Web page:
The contract’s short side is immediately set up with a short futures contract at the price of 95.75. The $625 gain made by the long will be charged to that party. When a put option is exercised, it creates a short position. The put writer is assigned a long futures position by the exchange.

3.     Commodity Options

Commodity options, in which the underlying asset is a commodity such as oil, gold, wheat, or soybeans, are also widely traded. There are both exchange-traded and over-the-counter versions. Oil over-the-counter options are widely used.

4.     Other Types of Options

As derivative markets evolve, options (and even some other types of derivatives) on underlyings such as electricity, various energy sources, and even weather have begun to emerge. These are almost entirely customized over-the-counter instruments. The fact that the underlyings are frequently instruments that cannot be held is perhaps the most notable feature of these instruments. Electricity, for example, is not considered a storable asset because it is produced and consumed almost immediately, but it is still an asset with a volatile price. As a result, it is ideal for trading options and other derivatives.

Think about the weather. It is hardly an asset at all, but rather a random factor that has a huge impact on economic activity. The need to hedge against and speculate on weather has given rise to a market in which weather activity measures, such as economic losses from storms or average temperature or rainfall, are structured into a derivative instrument. The importance and use of option versions of these derivatives is growing. Consider a company that earns a lot of money from outdoor summer activities, assuming it doesn’t rain. Obviously, some rain will fall, but the more rain that falls, the greater the company’s losses. It could purchase a call option on the amount of rainfall, with the exercise price specified as a certain amount of rainfall. If actual rainfall exceeds the exercise price, the company exercises the option and receives a sum equal to the excess of rainfall over the exercise price.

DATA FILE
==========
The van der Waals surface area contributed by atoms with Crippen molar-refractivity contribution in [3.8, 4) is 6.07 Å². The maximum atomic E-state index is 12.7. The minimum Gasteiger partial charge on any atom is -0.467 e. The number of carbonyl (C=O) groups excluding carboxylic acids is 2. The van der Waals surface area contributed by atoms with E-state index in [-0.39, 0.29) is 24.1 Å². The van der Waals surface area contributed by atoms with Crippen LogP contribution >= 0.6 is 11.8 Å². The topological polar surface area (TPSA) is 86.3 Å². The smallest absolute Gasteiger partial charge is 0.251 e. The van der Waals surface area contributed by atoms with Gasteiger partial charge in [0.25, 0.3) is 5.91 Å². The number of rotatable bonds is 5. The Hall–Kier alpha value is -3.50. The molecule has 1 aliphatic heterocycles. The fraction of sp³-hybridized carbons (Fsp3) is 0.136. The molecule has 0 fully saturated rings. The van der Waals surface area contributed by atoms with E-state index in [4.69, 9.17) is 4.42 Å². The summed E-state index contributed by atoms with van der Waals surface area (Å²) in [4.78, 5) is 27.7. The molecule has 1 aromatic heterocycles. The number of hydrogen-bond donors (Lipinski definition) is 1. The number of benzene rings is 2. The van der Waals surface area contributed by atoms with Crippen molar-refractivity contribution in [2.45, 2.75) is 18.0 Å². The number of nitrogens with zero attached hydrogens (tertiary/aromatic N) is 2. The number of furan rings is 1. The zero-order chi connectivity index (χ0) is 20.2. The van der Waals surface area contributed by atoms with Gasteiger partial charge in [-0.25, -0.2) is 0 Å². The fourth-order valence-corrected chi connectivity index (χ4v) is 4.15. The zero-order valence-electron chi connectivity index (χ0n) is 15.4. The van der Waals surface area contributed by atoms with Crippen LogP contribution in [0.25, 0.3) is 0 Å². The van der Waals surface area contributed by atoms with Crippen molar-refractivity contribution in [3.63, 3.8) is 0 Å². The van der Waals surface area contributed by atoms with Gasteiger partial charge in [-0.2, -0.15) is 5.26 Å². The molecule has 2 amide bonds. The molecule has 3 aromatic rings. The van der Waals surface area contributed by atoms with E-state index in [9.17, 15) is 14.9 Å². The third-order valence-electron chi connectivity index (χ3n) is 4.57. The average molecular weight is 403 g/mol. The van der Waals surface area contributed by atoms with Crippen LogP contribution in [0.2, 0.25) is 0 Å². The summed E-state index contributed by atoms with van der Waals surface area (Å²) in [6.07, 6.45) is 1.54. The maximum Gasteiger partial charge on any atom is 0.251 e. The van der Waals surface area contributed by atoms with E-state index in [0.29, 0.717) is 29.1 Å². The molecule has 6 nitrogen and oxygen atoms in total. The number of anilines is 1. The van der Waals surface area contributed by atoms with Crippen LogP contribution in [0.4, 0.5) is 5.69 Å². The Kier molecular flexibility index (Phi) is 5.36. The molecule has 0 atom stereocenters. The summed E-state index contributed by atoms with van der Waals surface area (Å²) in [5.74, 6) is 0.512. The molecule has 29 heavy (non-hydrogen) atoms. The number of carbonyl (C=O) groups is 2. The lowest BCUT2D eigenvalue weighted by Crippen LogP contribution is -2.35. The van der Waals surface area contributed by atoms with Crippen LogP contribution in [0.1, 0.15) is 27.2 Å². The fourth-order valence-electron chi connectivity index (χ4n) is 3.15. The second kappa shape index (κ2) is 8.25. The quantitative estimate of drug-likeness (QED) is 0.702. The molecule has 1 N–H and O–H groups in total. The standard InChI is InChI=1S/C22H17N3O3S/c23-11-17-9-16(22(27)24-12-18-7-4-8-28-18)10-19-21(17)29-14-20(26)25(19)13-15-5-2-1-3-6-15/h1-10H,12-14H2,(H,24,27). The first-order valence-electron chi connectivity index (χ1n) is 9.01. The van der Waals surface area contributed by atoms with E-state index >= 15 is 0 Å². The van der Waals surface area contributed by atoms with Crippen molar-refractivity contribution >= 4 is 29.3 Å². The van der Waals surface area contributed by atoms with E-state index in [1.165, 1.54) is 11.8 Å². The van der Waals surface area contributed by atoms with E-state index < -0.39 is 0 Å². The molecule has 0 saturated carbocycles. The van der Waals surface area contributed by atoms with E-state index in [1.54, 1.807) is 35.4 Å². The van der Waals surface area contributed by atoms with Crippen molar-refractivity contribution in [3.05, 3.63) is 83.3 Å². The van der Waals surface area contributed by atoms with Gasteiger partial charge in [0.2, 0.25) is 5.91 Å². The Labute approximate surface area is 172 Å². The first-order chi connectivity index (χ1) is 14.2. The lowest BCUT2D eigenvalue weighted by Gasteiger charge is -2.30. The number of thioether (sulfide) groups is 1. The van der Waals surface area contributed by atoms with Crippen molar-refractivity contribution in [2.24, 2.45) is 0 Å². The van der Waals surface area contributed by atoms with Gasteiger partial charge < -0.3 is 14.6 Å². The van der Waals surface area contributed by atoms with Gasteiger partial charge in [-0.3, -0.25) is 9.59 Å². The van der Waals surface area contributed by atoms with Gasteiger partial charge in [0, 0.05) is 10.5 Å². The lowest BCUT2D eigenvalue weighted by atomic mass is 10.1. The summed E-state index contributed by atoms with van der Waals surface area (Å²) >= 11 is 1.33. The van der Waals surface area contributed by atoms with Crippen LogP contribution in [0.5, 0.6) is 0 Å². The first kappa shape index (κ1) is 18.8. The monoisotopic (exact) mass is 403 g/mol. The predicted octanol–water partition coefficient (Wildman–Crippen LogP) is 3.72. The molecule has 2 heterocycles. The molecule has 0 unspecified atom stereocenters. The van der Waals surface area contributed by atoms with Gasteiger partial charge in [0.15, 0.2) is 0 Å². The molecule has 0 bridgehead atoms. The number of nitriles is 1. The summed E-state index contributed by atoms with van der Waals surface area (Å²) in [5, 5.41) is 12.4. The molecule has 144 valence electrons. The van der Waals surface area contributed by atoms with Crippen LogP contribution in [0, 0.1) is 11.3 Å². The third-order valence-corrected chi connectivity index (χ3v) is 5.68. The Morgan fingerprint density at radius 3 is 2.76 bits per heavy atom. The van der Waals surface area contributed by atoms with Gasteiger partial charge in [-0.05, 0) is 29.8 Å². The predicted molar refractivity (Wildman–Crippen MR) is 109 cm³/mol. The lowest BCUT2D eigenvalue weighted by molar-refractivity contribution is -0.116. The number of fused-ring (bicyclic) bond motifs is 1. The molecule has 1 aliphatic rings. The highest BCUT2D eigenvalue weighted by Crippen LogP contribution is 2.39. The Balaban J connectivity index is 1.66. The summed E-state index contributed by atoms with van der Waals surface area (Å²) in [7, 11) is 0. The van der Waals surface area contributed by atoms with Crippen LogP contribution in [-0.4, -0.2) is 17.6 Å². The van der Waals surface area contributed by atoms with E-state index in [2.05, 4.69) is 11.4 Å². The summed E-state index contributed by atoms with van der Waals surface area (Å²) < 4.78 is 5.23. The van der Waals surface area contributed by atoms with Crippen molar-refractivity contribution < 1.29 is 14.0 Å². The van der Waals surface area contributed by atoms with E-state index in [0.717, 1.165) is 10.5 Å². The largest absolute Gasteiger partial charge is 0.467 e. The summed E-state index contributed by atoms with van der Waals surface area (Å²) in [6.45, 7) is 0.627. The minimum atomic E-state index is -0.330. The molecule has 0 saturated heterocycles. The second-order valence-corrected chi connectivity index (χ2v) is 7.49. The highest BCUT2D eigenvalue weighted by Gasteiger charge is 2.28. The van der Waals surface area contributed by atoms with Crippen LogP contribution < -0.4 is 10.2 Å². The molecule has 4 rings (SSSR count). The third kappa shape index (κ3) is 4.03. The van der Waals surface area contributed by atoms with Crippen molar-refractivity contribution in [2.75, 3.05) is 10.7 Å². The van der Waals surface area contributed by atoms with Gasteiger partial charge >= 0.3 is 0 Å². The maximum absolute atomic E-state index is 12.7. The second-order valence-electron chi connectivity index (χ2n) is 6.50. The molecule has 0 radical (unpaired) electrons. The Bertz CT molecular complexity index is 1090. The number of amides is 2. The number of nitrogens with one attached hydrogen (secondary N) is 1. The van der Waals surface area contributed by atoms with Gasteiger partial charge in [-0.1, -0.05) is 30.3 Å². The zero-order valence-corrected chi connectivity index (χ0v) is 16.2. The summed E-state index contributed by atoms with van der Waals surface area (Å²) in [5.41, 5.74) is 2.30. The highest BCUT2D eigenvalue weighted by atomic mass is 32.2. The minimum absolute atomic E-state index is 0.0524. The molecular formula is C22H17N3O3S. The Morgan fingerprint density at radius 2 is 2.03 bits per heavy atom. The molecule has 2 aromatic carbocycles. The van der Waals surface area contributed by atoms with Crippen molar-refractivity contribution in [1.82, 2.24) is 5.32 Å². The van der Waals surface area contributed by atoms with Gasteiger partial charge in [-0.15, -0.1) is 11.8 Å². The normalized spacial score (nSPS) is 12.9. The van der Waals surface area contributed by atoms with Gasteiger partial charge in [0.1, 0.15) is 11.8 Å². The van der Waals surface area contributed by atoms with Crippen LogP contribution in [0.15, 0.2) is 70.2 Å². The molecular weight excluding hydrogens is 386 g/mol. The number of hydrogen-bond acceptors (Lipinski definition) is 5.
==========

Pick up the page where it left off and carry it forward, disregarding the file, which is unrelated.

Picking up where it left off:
The real option is a different type of option that is not new but is becoming more popular in practice. A real option is one that is linked to the inherent flexibility of capital investment projects. Companies may, for example, invest in new projects with the option to defer the entire investment, extend or contract the project at a later date, or even terminate it. In fact, most capital investment projects have a number of flexible features that might be seen as alternatives. These options, of course, do not trade on the same exchanges as financial and commodities options, and thus must be assessed much more carefully. They are, nonetheless, options and thus have the potential for generating enormous value.This focus of this reading is financial options, but readers should be aware of the growing role of these other types of options in our economy. Investors who purchase stock in companies with real options are, in effect, purchasing real options. Furthermore, commodity and other types of options can be found in investment portfolios as “alternative investments” and can provide significant diversification benefits.

  1. If the contract is in the money by 96.50 – 96.00 = 0.50 per $100 par, then it is in the money by 0.05/100 = 0.005, or 0.5 percent of the face value. Because the contract has a face value of $1 million, it is in the money by 0.005 * (90/360) * $1,000,000 = $1,250. (Note the (90/360) adjustment.) Another way to look at this is that the 96.00 futures price is 1 – 0.04 * (90/360) = $0.99 per $1 par, or $990.000. The futures price at 96.50 is 1- 0.035 * (90/360) = $0.99125 per $1 par, or $991,250. There is a $1,250 difference. So exercising this option is equivalent to entering a futures contract at a price of $990,000 and having the price immediately rise to $991,250, a $1,250 gain. The call holder must deposit money to meet the Eurodollar futures margin, but the exercise of the option gives him $1,250. In other words, assuming he meets the minimum initial margin requirement, he is immediately credited with $1,250 more.[]